Received:October 12, 2021; Published: October 28, 2021
Corresponding author: Ozgur Ulus, Acıbadem Mehmet Ali Aydınlar University, Istanbul, Turkey
This mini review is on political scientist Alper Bilgili’s book Darwin and the Ottomans (published in Turkish as Darwin ve Osmanlılar, Vadi Yayınları, 2018) around the book, the review will introduce new political developments regarding the theory of evolution in Turkey. Works on the perceptions of Charles Darwin’s theory of evolution are scarce in Turkey; and political scientist Alper Bilgili contributes to the discussion of the evolution theory in the late Ottoman and early Republican era with a compilation of five previously published articles. His main aim, as he states in the introduction chapter of the book, is to offer a multi-faceted perspective to transcend the ideological division between two imagined dichotomous groups of conservative-Islamist, anti-Darwinists versus materialist-secularist Darwinists in Turkey. Bilgili argues that Darwin’s theory and his works have not been given scientific attention that it deserves by either of these parties, and is a victim of ideological battle rather than a comprehensive intellectual discussion. He introduces major debates in the late Ottoman and Turkish history and revisits them by offering new findings and insights into the main problematic socio-cultural dimensions of the evolution theory as perceived in the Ottoman/Turkish lands.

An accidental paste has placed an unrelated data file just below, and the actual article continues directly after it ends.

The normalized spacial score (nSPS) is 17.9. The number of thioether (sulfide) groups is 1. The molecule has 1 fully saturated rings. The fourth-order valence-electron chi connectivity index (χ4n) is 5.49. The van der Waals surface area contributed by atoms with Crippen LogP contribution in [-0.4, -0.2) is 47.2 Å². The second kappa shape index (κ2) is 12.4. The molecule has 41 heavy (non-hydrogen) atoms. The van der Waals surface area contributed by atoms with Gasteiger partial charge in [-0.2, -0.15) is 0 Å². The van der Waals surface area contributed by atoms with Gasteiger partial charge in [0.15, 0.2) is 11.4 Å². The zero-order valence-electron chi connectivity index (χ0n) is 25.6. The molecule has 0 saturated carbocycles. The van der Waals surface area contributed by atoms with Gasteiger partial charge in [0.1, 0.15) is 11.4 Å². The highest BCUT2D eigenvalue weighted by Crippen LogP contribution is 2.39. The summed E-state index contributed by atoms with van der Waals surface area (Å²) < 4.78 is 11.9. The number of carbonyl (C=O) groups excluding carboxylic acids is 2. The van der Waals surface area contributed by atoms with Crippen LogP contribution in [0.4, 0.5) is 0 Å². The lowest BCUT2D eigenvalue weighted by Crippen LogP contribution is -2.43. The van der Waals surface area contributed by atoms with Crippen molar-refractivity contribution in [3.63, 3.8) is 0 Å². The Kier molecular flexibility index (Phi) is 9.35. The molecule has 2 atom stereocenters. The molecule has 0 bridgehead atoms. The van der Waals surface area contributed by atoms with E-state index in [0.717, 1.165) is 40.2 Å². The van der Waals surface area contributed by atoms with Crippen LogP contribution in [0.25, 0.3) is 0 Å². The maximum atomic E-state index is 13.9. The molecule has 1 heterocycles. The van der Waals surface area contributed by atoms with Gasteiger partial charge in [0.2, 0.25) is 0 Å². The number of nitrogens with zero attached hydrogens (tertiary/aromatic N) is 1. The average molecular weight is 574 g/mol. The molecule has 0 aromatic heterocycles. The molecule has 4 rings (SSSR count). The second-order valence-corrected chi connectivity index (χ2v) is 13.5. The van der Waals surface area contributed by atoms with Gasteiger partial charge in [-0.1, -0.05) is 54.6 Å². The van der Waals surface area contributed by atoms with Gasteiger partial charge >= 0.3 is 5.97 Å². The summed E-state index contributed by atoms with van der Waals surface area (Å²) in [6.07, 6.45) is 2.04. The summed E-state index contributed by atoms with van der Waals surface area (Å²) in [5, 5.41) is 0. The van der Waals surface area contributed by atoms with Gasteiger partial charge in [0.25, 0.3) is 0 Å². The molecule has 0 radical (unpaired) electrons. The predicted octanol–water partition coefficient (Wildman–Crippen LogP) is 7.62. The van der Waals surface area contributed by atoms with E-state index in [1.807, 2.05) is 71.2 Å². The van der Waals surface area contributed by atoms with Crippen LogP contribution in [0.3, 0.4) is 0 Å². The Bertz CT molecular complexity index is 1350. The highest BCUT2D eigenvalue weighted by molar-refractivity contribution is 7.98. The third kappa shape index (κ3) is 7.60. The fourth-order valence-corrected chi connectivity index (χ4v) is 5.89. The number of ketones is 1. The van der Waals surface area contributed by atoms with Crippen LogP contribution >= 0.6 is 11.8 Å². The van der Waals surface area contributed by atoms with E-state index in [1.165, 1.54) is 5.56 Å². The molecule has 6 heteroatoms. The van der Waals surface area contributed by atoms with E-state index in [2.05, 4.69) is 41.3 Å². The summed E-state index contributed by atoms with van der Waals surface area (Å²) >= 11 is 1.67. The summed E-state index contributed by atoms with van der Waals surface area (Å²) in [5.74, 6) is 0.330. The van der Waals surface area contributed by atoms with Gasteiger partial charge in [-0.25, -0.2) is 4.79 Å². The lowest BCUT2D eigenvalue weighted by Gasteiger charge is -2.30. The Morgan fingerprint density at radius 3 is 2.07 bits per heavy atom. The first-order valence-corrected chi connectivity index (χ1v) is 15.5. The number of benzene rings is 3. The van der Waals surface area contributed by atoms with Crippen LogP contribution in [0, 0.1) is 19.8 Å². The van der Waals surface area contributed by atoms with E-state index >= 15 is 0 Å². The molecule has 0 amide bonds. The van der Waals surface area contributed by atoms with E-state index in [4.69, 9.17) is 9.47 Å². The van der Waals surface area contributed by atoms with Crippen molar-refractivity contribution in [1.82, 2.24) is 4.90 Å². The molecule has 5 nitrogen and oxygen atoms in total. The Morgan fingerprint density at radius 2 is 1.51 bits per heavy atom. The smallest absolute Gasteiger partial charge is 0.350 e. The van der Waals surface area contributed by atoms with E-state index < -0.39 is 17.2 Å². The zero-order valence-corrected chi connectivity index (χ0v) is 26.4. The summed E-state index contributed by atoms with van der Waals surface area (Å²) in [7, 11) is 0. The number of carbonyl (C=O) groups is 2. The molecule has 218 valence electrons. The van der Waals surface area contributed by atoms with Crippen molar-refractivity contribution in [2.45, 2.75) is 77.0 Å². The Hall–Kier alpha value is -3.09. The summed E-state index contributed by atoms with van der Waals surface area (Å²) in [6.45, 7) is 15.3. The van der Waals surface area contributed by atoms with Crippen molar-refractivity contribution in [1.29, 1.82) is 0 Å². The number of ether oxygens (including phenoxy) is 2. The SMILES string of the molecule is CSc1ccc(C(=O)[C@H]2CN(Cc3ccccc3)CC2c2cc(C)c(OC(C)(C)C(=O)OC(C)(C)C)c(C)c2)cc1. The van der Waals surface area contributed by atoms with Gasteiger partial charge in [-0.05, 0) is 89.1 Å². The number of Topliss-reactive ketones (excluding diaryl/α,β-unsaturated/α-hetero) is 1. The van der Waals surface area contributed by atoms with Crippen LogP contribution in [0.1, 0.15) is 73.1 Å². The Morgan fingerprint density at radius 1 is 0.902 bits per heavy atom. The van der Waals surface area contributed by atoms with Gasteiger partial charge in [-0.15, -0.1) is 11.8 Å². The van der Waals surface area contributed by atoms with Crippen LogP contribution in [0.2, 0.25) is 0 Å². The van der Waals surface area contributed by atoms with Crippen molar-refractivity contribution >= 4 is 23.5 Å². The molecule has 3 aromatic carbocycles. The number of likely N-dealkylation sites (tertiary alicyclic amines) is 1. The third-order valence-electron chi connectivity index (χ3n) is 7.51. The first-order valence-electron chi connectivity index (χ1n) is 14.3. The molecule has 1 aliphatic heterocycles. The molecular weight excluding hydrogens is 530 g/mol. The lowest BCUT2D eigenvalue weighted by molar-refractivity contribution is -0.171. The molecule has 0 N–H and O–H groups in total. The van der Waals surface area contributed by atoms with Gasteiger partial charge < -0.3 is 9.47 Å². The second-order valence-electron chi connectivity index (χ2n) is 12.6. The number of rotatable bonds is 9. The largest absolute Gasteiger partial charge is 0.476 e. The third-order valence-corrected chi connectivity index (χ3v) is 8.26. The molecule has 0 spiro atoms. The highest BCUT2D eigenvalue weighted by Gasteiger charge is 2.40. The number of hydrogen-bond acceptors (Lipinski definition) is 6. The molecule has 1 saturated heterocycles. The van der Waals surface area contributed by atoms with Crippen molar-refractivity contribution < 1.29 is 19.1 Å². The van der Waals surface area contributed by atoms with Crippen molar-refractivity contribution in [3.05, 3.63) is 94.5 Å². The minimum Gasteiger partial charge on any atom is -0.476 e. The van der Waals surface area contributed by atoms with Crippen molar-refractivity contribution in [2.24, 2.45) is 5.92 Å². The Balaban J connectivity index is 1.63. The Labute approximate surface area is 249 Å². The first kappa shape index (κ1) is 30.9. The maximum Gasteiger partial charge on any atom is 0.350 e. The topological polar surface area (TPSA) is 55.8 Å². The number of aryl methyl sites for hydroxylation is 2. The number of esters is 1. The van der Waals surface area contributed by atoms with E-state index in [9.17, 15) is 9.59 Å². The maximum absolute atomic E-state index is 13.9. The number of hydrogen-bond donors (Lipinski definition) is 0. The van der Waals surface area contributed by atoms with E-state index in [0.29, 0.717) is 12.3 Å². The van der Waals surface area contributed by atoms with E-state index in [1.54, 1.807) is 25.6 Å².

Bilgili’s work requires attention not only as an academic contribution to an understudied subject, but also as an intellectual position as Darwin’s theory of evolution has become almost a ‘taboo’ in Turkey today. The ruling AKP (Justice and Development Party) seems to embark on a cultural war against the evolution theory; and eliminated the theory of evolution from high school textbooks in 2017. The teaching of the evolution theory had already been limited since the 1980 military rule with its political programme of nationalist-moderate Islamist ideology synthesis; however, AKP further eliminated the only chapter on evolution in pre-college curriculum and removed all references to Darwinian or neo-Darwinian theory in textbooks. Alparslan Durmuş, head of the national education board explained that the material was ‘controversial’ and ‘too difficult’ to be understood by the average student . One of the leading members of the party, Numan Kurtuluş claimed that the theory was ‘old and rotten,’ and therefore, didn’t need to be taught in schools. As a result of this drastic change, unlike previous generations, Turkish students now only learn about creationism during their compulsory and abundant religious courses until college enrolment. This move by AKP has been strongly criticized by the largest Turkish opposition party CHP, as well as academics from several universities and has been regarded as another move to undermine modern Turkey’s secular foundations .